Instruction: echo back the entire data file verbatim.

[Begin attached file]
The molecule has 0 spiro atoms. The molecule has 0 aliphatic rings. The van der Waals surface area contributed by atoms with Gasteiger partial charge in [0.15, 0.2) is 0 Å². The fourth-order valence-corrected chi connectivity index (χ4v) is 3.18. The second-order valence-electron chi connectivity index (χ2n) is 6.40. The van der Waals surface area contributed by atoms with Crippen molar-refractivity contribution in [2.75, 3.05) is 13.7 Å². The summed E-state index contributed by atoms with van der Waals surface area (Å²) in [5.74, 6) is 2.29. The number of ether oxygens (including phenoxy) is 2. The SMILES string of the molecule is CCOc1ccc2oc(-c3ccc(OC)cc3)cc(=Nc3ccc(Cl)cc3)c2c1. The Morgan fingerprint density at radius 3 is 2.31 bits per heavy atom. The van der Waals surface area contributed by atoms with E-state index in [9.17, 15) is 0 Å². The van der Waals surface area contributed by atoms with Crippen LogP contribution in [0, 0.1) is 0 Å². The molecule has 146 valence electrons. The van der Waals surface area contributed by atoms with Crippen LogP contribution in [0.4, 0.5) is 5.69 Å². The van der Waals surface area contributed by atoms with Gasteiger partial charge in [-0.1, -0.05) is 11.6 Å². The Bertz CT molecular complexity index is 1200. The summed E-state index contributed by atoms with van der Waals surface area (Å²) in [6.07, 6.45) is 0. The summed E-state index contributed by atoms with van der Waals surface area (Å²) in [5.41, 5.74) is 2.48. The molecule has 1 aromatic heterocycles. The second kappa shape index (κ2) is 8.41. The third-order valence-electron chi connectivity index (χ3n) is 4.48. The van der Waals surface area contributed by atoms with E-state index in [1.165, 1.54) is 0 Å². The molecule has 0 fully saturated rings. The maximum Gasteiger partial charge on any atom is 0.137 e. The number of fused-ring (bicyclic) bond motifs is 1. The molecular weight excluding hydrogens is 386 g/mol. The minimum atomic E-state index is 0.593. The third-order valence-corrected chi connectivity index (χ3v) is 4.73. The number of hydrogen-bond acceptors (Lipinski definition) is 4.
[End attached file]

The molecule has 0 spiro atoms. The molecule has 0 aliphatic rings. The van der Waals surface area contributed by atoms with Gasteiger partial charge in [0.15, 0.2) is 0 Å². The fourth-order valence-corrected chi connectivity index (χ4v) is 3.18. The second-order valence-electron chi connectivity index (χ2n) is 6.40. The van der Waals surface area contributed by atoms with Crippen molar-refractivity contribution in [2.75, 3.05) is 13.7 Å². The summed E-state index contributed by atoms with van der Waals surface area (Å²) in [5.74, 6) is 2.29. The number of ether oxygens (including phenoxy) is 2. The SMILES string of the molecule is CCOc1ccc2oc(-c3ccc(OC)cc3)cc(=Nc3ccc(Cl)cc3)c2c1. The Morgan fingerprint density at radius 3 is 2.31 bits per heavy atom. The van der Waals surface area contributed by atoms with E-state index in [9.17, 15) is 0 Å². The van der Waals surface area contributed by atoms with Crippen LogP contribution in [0, 0.1) is 0 Å². The molecule has 146 valence electrons. The van der Waals surface area contributed by atoms with Crippen LogP contribution in [0.4, 0.5) is 5.69 Å². The van der Waals surface area contributed by atoms with Gasteiger partial charge in [-0.1, -0.05) is 11.6 Å². The Bertz CT molecular complexity index is 1200. The summed E-state index contributed by atoms with van der Waals surface area (Å²) in [6.07, 6.45) is 0. The summed E-state index contributed by atoms with van der Waals surface area (Å²) in [5.41, 5.74) is 2.48. The molecule has 1 aromatic heterocycles. The second kappa shape index (κ2) is 8.41. The third-order valence-electron chi connectivity index (χ3n) is 4.48. The van der Waals surface area contributed by atoms with E-state index in [1.165, 1.54) is 0 Å². The molecule has 0 fully saturated rings. The maximum Gasteiger partial charge on any atom is 0.137 e. The number of fused-ring (bicyclic) bond motifs is 1. The molecular weight excluding hydrogens is 386 g/mol. The minimum atomic E-state index is 0.593. The third-order valence-corrected chi connectivity index (χ3v) is 4.73. The number of hydrogen-bond acceptors (Lipinski definition) is 4.